In 2020, in some areas there are both local elections, but also elections for the Police and Crime Commissioner. Check out this page to see if there are any elections in your area. I will be honest, I was not aware that there were elections this year, but thankfully as I have been a poll clerk before, my local authority contacted me and asked if I would poll clerk again. I jumped at the chance, as they are interesting days, and obviously the extra money is a bonus.
I have been a poll clerk at an election previously, so I am not entirely new to it and I am able to tell you a little bit about my experience and point you in the direction of where you need to contact to see if there are opportunities in your area.
The first thing to do is to visit the government website page about finding your election office. You can put your postcode in, and it will tell you the details. You can also check your local council’s website and social media accounts, as some may post about the opportunities on there – particularly in the instance of the election in 2019 which was called at relative short notice, and at a time of year when a lot of people will be away or busy.
Either way, once you have the contact details, you should then be able to contact the election office and advise that you are looking to poll clerk if they have any vacancies. As long as you are over 18, are literate, are on the electoral register and NOT a member of a political party participating in the election you are eligible. Once you are registered with the local authority, you will have more chance of being chosen for subsequent elections.
What does a Poll Clerk actually do?
I have only poll clerked once, and I also had to attend a training session prior to the election day, but you get paid for that as well. As the 2019 General Election is at such short notice, my local council is offering the training online only, but you are still getting paid to complete it, it is just a smaller amount but as I can do it from home, that is fine.
On the actual election day, a poll clerk is one of two people (the other being the Presiding Officer) who need to stay at the polling station from before the polls open (so I had to be there at 6:30 am to ensure we had time to set up before the polls opened at 7am) right through until after the station closed (so we left about 10:30 at night). It’s a long although interesting day, and your main duties will include setting up the station and the booths, welcoming voters and answering their questions, and working with the presiding officer to issue ballot papers. You can find out more about what is involved and what is expected of you via the Electoral Commission’s handbook.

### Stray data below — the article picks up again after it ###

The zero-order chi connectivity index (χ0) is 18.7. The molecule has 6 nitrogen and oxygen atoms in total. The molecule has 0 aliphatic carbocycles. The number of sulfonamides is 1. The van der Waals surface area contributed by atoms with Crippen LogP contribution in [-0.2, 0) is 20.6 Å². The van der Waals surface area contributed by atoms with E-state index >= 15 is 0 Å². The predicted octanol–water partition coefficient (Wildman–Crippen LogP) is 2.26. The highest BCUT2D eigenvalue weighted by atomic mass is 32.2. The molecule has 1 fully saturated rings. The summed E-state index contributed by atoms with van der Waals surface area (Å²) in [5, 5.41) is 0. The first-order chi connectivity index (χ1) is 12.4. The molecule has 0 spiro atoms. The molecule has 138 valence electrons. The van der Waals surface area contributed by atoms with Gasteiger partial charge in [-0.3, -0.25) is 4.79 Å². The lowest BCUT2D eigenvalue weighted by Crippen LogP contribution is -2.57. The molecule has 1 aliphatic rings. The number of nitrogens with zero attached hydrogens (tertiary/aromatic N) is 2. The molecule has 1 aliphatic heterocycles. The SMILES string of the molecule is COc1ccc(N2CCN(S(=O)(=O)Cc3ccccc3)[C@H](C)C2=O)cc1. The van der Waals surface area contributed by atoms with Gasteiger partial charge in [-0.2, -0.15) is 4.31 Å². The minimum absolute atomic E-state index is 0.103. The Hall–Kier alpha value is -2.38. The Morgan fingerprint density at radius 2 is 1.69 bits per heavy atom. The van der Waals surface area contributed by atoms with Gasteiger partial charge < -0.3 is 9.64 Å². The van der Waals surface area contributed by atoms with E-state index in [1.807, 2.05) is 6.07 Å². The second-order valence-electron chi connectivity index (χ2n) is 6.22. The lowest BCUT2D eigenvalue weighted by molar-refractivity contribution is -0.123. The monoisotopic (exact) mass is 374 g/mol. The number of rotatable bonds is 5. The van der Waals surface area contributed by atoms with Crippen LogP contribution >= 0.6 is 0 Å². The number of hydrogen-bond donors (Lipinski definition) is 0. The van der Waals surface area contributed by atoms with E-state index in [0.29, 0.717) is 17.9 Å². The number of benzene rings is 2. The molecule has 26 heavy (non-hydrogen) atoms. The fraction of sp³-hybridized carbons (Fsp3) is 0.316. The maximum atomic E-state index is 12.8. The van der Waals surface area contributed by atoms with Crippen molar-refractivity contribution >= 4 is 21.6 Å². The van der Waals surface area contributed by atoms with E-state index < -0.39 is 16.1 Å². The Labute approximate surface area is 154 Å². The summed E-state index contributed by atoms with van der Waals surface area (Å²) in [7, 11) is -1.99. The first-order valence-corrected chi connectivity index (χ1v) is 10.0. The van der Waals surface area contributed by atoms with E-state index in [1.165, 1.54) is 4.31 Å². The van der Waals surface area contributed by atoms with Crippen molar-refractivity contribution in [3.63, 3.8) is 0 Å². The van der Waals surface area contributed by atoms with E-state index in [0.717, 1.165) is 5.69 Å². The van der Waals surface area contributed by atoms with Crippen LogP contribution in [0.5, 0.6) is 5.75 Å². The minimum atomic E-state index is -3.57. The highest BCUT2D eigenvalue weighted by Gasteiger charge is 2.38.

What is the pay like for a Poll Clerk?
Pay varies across the country from council to council, but including training, you are looking at between £150-200. Your local council will be able to advise their pay rate before you sign up, but it’s a nice little earner and it’s always great to have some extra cash at any time of the year.
What if I don’t know much about politics?
The great thing about poll clerking is that you don’t really need to know much about politics. In fact on the day, you shouldn’t talk about politics in front of voters anyway. As long as you are happy doing a bit of admin and marking off names as well as talking to people, then you will be fine. The training will explain everything, but the Presiding Officer is in charge on the day – you are very much in a supporting role.
Other key things to know about being a Poll Clerk
- There are also people who visit the polling stations from the council during the day who act as supervisors. If there are any issues during the day, they can be contacted by mobile, and the police will usually visit each polling station at least once as well.
- As you can’t leave the polling station once it is open, it is important to bring plenty of food and drink to last you the day. It might be worth bringing a book or something else to keep you busy as well. There were definite ebbs and flows of voters and during the quieter times it might be nice to have something to do or read. Also – DON’T FORGET A PHONE CHARGER! 😉 Also depending on the time of year – bring layers of clothes. Unless you know the venue well, it is worth having layers as you will be sitting still for most of the day.
- It is a long day but the time will fly. The election I poll clerked for had a relatively low turnout, but it was still a busy day and the time did fly.
- It’s also a great way to meet new people in your community – this was extra nice for me as I am still relatively new to the area.
- Other opportunities are also available – such as being a count assistant. I do know of one person who has previously been a poll clerk and then went straight to County Hall and did the count overnight. Some councils may allow this – but I could imagine this being ridiculously tiring, but it’s worth checking out. Perhaps the count might fit your availability better anyway. Once you have experience as a poll clerk, you can apply to be a Presiding Officer. You can earn more money this way – but you do have more responsibility, including that of returning the ballot box and all the ballot slips to the counting station after the polls close.
- These opportunities fill up quickly, especially as the election in 2019 was announced with about 6 weeks notice, so the election team were working on overdrive, so don’t leave it until the last minute to apply. Occasionally last minute opportunities will come up if someone has to drop out due to ill health etc, but it’s better to get your name down sooner, and once you are on the system, it will be easier to apply for future elections.
Let me know your thoughts on poll clerking in the comments below – and feel free to get in touch with any questions you might have about it, and I’ll try to answer them or point you in the right direction!